FIG. 7B, illustrates the FIG. 7A embodiment after nine complete revolutions of wheel 178 (i.e. nine geneva motion cycles). During these nine cycles, nine cusps of wheel 178 have been indexed by gear 156. In this figure, cam 176 has just started moving since lobe 162 of gear 156 has just contacted wheel 178. During the previous nine geneva motion cycles, member 166 has been gradually flexed away from the axis of cam 176 until it rests, as shown here, on the uppermost point of cam 176. As in FIG. 7A, member 168 is still in electrical contact with member 166. Member 166 has been gradually flexed away from the axis of cam 176 by cam surface 200 as cam 176 rotated. As member 166 flexed, it translated finger 222 rightwardly, and thereby translated switch separator 172 rightwardly in groove 228. Consequently, finger 230 and member 170 also moved rightwardly, maintaining member 170 separate from members 166 or 168. Consequently, during the last nine revolutions of wheel 178, there has been no change in the electrical connections between members 166, 168 and 170.
FIG. 7C illustrates the position of members 166, 168 and 170 after approximately 5 degrees of additional rotation of wheel 178. Note that lobe 162 is disposed in slot 184 of wheel 178, thus indicating that wheel 178 is in motion, since gear 156 rotates incessantly. At this point, member 166 has travelled past the uppermost point 204 of cam surface 200 and has snapped back toward the rotational axis of cam 176 toward the lowermost point 202 of cam surface 200. Since member 168 extends further around the cam surface than member 166, it has not yet been released by cam surface 200. It is in contact with and is supported in flexure by uppermost point 204 of cam surface 200. Since members 166 and 168 have become separated, the electrical connection between members 166 and 168 has been broken, and an electrical connection between members 168 and 170 has been made.
FIG. 7D illustrates the embodiment of FIG. 7C after a few degrees additional rotation of gear 156 and wheel 178. Note that lobe 162 has advanced approximately 12 degrees with respect to its position in FIG. 7C, and has advanced wheel 178 (and hence cam 176) an additional 5 degrees. Cam 176 and wheel 178 have just stopped at the end of the tenth geneva motion cycle, as shown by the fact that lobe 162 has just moved out of slot 184. During this last portion of the tenth geneva motion cycle, member 168 reached the uppermost point 204 of cam surface 200 and was released. Just as member 166 which preceded it in the motion cycle, member 168 has flexed back toward the axis of rotation of cam 176. Note that member 168 no longer makes electrical contact with member 170.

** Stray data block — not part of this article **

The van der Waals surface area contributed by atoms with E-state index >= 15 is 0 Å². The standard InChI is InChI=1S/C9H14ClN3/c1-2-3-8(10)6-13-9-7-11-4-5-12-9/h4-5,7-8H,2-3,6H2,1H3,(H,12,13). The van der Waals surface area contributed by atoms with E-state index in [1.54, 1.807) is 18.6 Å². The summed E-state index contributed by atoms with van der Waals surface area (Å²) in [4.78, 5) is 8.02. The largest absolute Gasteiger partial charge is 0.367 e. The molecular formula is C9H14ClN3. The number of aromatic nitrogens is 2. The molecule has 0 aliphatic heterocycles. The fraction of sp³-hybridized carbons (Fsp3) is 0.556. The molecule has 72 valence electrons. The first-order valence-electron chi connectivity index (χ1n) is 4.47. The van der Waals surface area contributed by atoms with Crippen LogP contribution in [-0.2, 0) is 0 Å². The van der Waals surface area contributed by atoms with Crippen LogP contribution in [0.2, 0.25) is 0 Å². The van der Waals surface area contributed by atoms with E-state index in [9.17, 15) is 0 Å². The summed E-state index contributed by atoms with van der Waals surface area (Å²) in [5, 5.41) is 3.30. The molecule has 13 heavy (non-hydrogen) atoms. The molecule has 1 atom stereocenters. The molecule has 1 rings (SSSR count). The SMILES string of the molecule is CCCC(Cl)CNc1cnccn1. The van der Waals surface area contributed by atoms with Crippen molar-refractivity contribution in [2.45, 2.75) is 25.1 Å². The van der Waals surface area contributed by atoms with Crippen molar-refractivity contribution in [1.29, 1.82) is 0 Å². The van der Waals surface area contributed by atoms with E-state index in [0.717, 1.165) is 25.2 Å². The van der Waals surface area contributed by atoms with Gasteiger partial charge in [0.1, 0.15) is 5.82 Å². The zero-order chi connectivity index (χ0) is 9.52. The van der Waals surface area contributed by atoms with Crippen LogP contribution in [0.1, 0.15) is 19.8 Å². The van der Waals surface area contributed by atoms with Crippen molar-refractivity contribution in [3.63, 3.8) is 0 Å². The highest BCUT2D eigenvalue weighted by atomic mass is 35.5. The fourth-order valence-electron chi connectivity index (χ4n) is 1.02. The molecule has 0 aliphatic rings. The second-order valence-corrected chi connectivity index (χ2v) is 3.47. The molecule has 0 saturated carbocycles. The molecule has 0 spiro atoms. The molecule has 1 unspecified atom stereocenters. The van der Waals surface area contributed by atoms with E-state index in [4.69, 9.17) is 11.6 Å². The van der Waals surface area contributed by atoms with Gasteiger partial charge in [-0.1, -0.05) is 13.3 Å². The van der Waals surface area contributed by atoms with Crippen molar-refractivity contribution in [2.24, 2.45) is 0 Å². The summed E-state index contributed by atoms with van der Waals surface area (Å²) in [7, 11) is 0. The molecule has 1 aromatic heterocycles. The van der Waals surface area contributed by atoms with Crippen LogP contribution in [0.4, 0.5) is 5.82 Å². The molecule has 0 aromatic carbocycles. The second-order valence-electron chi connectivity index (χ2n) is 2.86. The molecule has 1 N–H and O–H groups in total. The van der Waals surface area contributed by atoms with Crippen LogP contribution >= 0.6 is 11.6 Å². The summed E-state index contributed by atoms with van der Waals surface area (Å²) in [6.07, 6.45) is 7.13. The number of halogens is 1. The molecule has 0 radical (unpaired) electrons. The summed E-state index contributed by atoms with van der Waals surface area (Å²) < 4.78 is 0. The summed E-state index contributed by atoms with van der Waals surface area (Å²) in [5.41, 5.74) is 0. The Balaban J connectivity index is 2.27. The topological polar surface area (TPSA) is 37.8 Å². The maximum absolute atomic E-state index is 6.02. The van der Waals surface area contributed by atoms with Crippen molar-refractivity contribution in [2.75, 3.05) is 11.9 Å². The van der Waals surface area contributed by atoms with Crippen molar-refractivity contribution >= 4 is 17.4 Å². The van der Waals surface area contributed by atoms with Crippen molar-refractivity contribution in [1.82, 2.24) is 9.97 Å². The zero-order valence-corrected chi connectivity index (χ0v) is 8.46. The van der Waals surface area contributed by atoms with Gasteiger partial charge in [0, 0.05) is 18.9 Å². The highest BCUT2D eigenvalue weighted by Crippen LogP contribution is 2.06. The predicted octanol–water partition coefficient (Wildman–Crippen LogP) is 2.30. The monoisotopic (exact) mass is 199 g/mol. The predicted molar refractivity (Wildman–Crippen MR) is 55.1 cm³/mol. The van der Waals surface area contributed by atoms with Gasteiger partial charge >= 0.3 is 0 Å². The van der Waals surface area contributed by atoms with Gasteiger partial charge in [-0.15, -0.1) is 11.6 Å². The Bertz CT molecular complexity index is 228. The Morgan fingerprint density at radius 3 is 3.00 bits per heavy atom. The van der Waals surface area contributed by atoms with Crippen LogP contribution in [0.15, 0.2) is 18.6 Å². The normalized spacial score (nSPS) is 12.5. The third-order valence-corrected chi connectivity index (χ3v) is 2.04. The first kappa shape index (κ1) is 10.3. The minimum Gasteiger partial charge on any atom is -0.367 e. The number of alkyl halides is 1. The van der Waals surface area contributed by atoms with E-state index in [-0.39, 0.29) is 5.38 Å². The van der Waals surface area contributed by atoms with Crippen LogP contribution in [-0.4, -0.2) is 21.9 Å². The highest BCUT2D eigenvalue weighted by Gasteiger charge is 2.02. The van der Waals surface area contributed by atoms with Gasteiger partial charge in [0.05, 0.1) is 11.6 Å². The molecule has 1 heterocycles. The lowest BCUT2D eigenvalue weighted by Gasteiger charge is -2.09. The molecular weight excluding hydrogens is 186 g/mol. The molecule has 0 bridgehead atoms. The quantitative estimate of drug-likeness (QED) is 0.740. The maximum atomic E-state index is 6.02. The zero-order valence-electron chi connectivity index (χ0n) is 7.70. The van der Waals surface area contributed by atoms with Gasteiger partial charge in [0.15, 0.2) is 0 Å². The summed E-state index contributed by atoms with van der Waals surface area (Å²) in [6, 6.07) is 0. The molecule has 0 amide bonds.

In FIGS. 7C and 7D, two switch events occurred during a single cycle of the geneva mechanism. These events were caused by the successive release of switch member 166 (FIG. 7C) and switch member 168 (FIG. 7D). During the first event, switch member 166 was released from the uppermost point of the cam, breaking the electrical connection between members 166 and 168, and making the connection between members 168 and 170. During the second event, switch member 168 was released from the uppermost point of the cam, breaking the electrical connection between members 168 and 170, and making the electrical connection between members 166 and 168. These events occurred in a single geneva motion cycle, separated by about 12 degrees of gear 156 rotation. Given the 1/48 RPM speed of gear 156, these events both occurred within about 2 minutes.
The timing of the geneva cycle with respect to the cam position relative to members 166 and 168 is critical to maintain this timing relationship. If the cam motion was slightly skewed with respect to the geneva cycle, and the two switch events occurred not in the same geneva cycle, but in two successive geneva cycles, the time between the events would be quite different. In this scenario, wheel 178 and cam 176 would stop after member 166 was released, and lobe 162 would have to make an almost complete revolution before engaging slot 184, rotating wheel 178 and cam 176, and releasing member 168. This additional 280 degrees of gear 156 rotation (at 1/48 RPM) would add about 47 minutes to the time between the first and second switch events.